Interindividual Variations in the Adenosine-Induced Hemodynamics During Fractional Flow Reserve Evaluation: Implications for the Use of Quantitative Flow Ratio in Assessing Intermediate Coronary Stenoses
SourceJournal of the American Heart Association: Cardiovascular and Cerebrovascular Disease, 8, 16, (2019), pp. e012906
Article / Letter to editor
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Journal of the American Heart Association: Cardiovascular and Cerebrovascular Disease
SubjectRadboudumc 16: Vascular damage RIMLS: Radboud Institute for Molecular Life Sciences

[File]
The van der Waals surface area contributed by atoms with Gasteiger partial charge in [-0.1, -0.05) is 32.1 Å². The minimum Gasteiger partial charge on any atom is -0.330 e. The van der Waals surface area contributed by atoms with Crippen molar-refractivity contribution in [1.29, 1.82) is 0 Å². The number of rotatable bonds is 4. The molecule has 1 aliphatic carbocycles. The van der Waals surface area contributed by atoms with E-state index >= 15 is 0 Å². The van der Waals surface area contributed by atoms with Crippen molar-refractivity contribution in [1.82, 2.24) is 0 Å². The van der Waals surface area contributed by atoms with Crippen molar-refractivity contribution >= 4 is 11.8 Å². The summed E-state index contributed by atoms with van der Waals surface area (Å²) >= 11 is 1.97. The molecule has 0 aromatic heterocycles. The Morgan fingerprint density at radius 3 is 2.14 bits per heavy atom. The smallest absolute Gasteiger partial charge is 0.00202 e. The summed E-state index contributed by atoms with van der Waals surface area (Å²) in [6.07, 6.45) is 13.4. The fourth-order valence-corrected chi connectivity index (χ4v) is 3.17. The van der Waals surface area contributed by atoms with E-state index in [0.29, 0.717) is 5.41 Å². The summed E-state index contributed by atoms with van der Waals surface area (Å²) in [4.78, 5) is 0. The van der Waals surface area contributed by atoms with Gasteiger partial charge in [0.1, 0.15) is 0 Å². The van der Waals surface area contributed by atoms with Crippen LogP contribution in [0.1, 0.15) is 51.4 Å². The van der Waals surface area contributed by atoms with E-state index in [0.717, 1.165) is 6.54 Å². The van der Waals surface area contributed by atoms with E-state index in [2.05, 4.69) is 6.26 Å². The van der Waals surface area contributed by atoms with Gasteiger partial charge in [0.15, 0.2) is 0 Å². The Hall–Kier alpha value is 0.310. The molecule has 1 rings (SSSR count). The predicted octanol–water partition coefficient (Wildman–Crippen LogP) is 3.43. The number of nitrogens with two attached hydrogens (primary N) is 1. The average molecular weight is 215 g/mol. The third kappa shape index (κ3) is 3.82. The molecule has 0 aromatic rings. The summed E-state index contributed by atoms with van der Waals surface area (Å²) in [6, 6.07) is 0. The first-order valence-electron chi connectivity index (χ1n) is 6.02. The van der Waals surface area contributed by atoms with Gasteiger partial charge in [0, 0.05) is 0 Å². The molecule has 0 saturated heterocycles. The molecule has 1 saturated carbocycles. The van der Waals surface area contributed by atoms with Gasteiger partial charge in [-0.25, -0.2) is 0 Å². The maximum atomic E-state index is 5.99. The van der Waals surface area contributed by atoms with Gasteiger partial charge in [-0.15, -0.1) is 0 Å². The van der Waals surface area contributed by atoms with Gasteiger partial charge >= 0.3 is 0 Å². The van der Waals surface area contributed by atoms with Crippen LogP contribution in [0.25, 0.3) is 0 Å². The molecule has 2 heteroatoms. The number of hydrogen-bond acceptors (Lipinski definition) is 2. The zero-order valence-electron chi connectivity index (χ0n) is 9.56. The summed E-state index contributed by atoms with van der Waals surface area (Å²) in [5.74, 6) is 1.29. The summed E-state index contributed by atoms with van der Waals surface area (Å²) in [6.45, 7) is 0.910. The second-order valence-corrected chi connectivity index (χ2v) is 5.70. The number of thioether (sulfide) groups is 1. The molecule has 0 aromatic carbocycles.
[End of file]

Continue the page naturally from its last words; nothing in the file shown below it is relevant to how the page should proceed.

Background Quantitative flow ratio (QFR), a novel functional angiography technique, computes fractional flow reserve (FFR) without pressure wires or adenosine. We investigated interindividual variations in the adenosine-induced hemodynamics during FFR assessment and their influence on QFR diagnostic performance. Methods and Results Patients with coronary stenoses who underwent intracoronary pressure and flow assessment were analyzed. Adenosine-induced hemodynamics during FFR measurement were determined by the percentage change in mean aortic pressure (%DeltaPa) and the resistive reserve ratio (RRR). The diagnostic performance of QFR was evaluated and compared in each tertile of %DeltaPa and RRR using FFR as reference. A total of 294 vessels (245 patients) were analyzed. Mean FFR was 0.80+/-0.11. Individuals showed a wide variation in the adenosine response in terms of %DeltaPa (ranging from -75% to 43%; median, -9% [interquartile range, -3% to -17%]) and the RRR (ranging from 0.45 to 20.15; median, 3.1 [interquartile range, 2.1-4.9]). No significant differences for diagnostic efficiency of QFR were found between tertiles of %DeltaPa (area under the curve for the receiver-operating characteristic analysis, 0.950 in tertile 1, 0.929 in tertile 2, and 0.910 in tertile 3; P=0.270) or between tertiles of the RRR (area under the curve for the receiver-operating characteristic analysis, 0.909 in tertile 1, 0.923 in tertile 2, and 0.959 in tertile 3; P=0.167). The classification agreement between QFR and FFR was not significantly modified by %DeltaPa (tertile 1, 89%; tertile 2, 87%; and tertile 3, 86%; P=0.827) or by the RRR (tertile 1, 86%; tertile 2, 85%; and tertile 3, 91%; P=0.398). Conclusions Patients undergoing FFR assessment show large interindividual variations in the magnitude of adenosine-induced hemodynamics. However, such variations do not affect the diagnostic performance of QFR in assessing the functional relevance of observed stenoses.
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